On June 30, 2017, the Supreme Court of Canada, released a landmark patent decision (2017 SCC 36) abolishing Canada’s so-called ‘Promise Doctrine’ by finding it “unsound”, “not good law” and “incongruent with the both the words and scheme of the Patent Act.”… Continue Reading
In Teva Canada v. Novartis Canada 2016 FCA 230, the Federal Court of Appeal confirms that in assessing the utility of a patented invention, different patent claims can have different promised utilities.
This decision was made in Teva’s appeal from the Federal Court’s judgment (2015 FC 770) in which the Minister of Health was prohibited from granting an NOC to Teva in respect of its generic version of Novartis’ EXJADE® (deferasirox).
The only issue on appeal was whether the lower court erred in law in its construction of the so-called “promise of the patent”.… Continue Reading
Canadian patents have utility requirements. A claimed invention must have some level of utility. A ‘mere scintilla’ of utility is all that the Patent Act requires. However, where a patent contains an explicit promise of a specific result, the case-law has developed a requirement that this so-called ‘promised utility’ be demonstrated or soundly predicted as of the Canadian filing date of the patent application.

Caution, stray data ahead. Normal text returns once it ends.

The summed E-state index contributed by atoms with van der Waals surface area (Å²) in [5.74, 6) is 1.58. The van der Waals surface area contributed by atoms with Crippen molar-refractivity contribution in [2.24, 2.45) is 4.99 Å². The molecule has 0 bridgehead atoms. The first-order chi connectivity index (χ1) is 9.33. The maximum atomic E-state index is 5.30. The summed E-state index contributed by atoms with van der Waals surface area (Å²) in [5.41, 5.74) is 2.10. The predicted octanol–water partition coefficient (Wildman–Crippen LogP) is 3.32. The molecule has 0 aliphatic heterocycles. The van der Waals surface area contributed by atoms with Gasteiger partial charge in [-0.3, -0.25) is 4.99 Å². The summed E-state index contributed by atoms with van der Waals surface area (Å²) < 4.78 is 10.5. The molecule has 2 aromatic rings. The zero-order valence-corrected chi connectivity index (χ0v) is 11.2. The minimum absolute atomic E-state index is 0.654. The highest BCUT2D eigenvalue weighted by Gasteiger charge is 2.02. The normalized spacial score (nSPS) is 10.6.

There has been much controversy over this ‘promise doctrine’ as well as the ‘heightened disclosure requirement’ that has been applied in the case of a sound prediction. The controversy includes a NAFTA challenge by Eli Lilly … Continue Reading
On January 7, 2015, Justice de Montigny of the Federal Court released his judgment and reasons in Eli Lilly Canada Inc. v. Mylan Pharmaceuticals ULC, 2015 FC 17, allowing Lilly’s application for an order prohibiting the Minister of Health from issuing a Notice of Compliance to Mylan until the expiry of Canadian Patent No. 2,226,784 (the “‘784 Patent”). The patent relates to Lilly’s successful erectile dysfunction (“ED”) drug CIALIS® (tadalafil).
The Court found that Mylan’s allegations of invalidity on the basis of lack of utility and obviousness-type double patenting were unjustified. Justice de Montigny’s reasons signal the Court’s … Continue Reading
This is part of a series of posts reviewing common Canadian Patent Office objections to patent applications and claimed inventions and providing some insight into how these objections may be addressed.
In a typical objection, the patent examiner asserts that the claimed composition of matter, while novel and non-obvious, cannot be patented because the application’s description fails to prove the utility of all claimed embodiments. The examiner usually will rely on:
- the definition of “invention” in section 2 of the Patent Act as the statutory basis for the objection.
- recent case law, mainly from abbreviated proceedings under the